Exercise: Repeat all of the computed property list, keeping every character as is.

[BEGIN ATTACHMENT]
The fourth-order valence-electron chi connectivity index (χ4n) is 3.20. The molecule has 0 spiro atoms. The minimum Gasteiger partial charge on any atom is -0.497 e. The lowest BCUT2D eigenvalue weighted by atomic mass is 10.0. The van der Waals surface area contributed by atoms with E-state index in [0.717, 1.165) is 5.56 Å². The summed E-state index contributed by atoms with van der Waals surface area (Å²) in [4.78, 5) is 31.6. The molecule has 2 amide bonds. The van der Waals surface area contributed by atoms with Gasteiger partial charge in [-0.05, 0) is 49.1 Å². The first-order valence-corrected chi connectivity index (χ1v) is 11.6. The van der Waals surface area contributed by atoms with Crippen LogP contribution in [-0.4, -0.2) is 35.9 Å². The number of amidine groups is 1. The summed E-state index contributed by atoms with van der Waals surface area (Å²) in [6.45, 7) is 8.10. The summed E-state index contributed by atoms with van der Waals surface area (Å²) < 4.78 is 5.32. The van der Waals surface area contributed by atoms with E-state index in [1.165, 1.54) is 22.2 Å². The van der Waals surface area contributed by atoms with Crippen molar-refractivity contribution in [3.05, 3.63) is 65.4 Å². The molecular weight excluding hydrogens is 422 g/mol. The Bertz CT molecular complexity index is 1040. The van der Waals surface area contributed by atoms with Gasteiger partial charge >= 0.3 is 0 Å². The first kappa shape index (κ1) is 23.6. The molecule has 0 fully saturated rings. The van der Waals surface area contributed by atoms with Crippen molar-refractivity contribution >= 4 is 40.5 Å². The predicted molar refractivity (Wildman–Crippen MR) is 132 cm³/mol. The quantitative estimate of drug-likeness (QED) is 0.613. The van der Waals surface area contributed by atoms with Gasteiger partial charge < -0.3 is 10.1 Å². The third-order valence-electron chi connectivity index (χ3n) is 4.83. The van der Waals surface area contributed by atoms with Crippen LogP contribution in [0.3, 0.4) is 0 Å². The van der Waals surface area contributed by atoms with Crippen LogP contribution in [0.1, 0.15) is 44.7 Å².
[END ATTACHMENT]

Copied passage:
The fourth-order valence-electron chi connectivity index (χ4n) is 3.20. The molecule has 0 spiro atoms. The minimum Gasteiger partial charge on any atom is -0.497 e. The lowest BCUT2D eigenvalue weighted by atomic mass is 10.0. The van der Waals surface area contributed by atoms with E-state index in [0.717, 1.165) is 5.56 Å². The summed E-state index contributed by atoms with van der Waals surface area (Å²) in [4.78, 5) is 31.6. The molecule has 2 amide bonds. The van der Waals surface area contributed by atoms with Gasteiger partial charge in [-0.05, 0) is 49.1 Å². The first-order valence-corrected chi connectivity index (χ1v) is 11.6. The van der Waals surface area contributed by atoms with Crippen LogP contribution in [-0.4, -0.2) is 35.9 Å². The number of amidine groups is 1. The summed E-state index contributed by atoms with van der Waals surface area (Å²) in [6.45, 7) is 8.10. The summed E-state index contributed by atoms with van der Waals surface area (Å²) < 4.78 is 5.32. The van der Waals surface area contributed by atoms with E-state index in [1.165, 1.54) is 22.2 Å². The van der Waals surface area contributed by atoms with Crippen molar-refractivity contribution in [3.05, 3.63) is 65.4 Å². The molecular weight excluding hydrogens is 422 g/mol. The Bertz CT molecular complexity index is 1040. The van der Waals surface area contributed by atoms with Gasteiger partial charge >= 0.3 is 0 Å². The first kappa shape index (κ1) is 23.6. The molecule has 0 fully saturated rings. The van der Waals surface area contributed by atoms with Crippen molar-refractivity contribution >= 4 is 40.5 Å². The predicted molar refractivity (Wildman–Crippen MR) is 132 cm³/mol. The quantitative estimate of drug-likeness (QED) is 0.613. The van der Waals surface area contributed by atoms with Gasteiger partial charge < -0.3 is 10.1 Å². The third-order valence-electron chi connectivity index (χ3n) is 4.83. The van der Waals surface area contributed by atoms with Crippen LogP contribution in [0.3, 0.4) is 0 Å². The van der Waals surface area contributed by atoms with Crippen LogP contribution in [0.1, 0.15) is 44.7 Å².